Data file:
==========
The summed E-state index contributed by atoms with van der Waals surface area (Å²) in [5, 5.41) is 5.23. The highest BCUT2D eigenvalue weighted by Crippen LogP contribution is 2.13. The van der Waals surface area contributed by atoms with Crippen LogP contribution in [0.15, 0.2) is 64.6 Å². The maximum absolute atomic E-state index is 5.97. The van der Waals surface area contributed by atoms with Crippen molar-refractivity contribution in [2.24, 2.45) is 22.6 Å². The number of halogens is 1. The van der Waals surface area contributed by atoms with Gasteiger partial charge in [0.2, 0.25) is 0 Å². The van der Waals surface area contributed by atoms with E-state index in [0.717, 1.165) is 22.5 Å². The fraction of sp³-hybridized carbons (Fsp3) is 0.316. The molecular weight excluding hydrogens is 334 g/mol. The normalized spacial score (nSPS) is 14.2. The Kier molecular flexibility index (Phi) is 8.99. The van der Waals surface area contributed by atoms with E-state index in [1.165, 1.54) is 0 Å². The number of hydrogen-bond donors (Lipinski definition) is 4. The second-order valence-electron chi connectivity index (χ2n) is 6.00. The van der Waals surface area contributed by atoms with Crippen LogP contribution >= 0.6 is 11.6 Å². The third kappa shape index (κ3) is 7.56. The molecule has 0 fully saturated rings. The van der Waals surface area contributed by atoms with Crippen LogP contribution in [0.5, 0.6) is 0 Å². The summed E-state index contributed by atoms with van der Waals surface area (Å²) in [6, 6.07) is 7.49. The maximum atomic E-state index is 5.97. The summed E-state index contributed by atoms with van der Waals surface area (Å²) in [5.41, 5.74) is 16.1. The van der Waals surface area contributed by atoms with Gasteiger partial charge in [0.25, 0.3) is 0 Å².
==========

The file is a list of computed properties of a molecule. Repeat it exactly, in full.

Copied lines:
The summed E-state index contributed by atoms with van der Waals surface area (Å²) in [5, 5.41) is 5.23. The highest BCUT2D eigenvalue weighted by Crippen LogP contribution is 2.13. The van der Waals surface area contributed by atoms with Crippen LogP contribution in [0.15, 0.2) is 64.6 Å². The maximum absolute atomic E-state index is 5.97. The van der Waals surface area contributed by atoms with Crippen molar-refractivity contribution in [2.24, 2.45) is 22.6 Å². The number of halogens is 1. The van der Waals surface area contributed by atoms with Gasteiger partial charge in [0.2, 0.25) is 0 Å². The van der Waals surface area contributed by atoms with E-state index in [0.717, 1.165) is 22.5 Å². The fraction of sp³-hybridized carbons (Fsp3) is 0.316. The molecular weight excluding hydrogens is 334 g/mol. The normalized spacial score (nSPS) is 14.2. The Kier molecular flexibility index (Phi) is 8.99. The van der Waals surface area contributed by atoms with E-state index in [1.165, 1.54) is 0 Å². The number of hydrogen-bond donors (Lipinski definition) is 4. The second-order valence-electron chi connectivity index (χ2n) is 6.00. The van der Waals surface area contributed by atoms with Crippen LogP contribution >= 0.6 is 11.6 Å². The third kappa shape index (κ3) is 7.56. The molecule has 0 fully saturated rings. The van der Waals surface area contributed by atoms with Crippen LogP contribution in [0.5, 0.6) is 0 Å². The summed E-state index contributed by atoms with van der Waals surface area (Å²) in [6, 6.07) is 7.49. The maximum atomic E-state index is 5.97. The summed E-state index contributed by atoms with van der Waals surface area (Å²) in [5.41, 5.74) is 16.1. The van der Waals surface area contributed by atoms with Gasteiger partial charge in [0.25, 0.3) is 0 Å².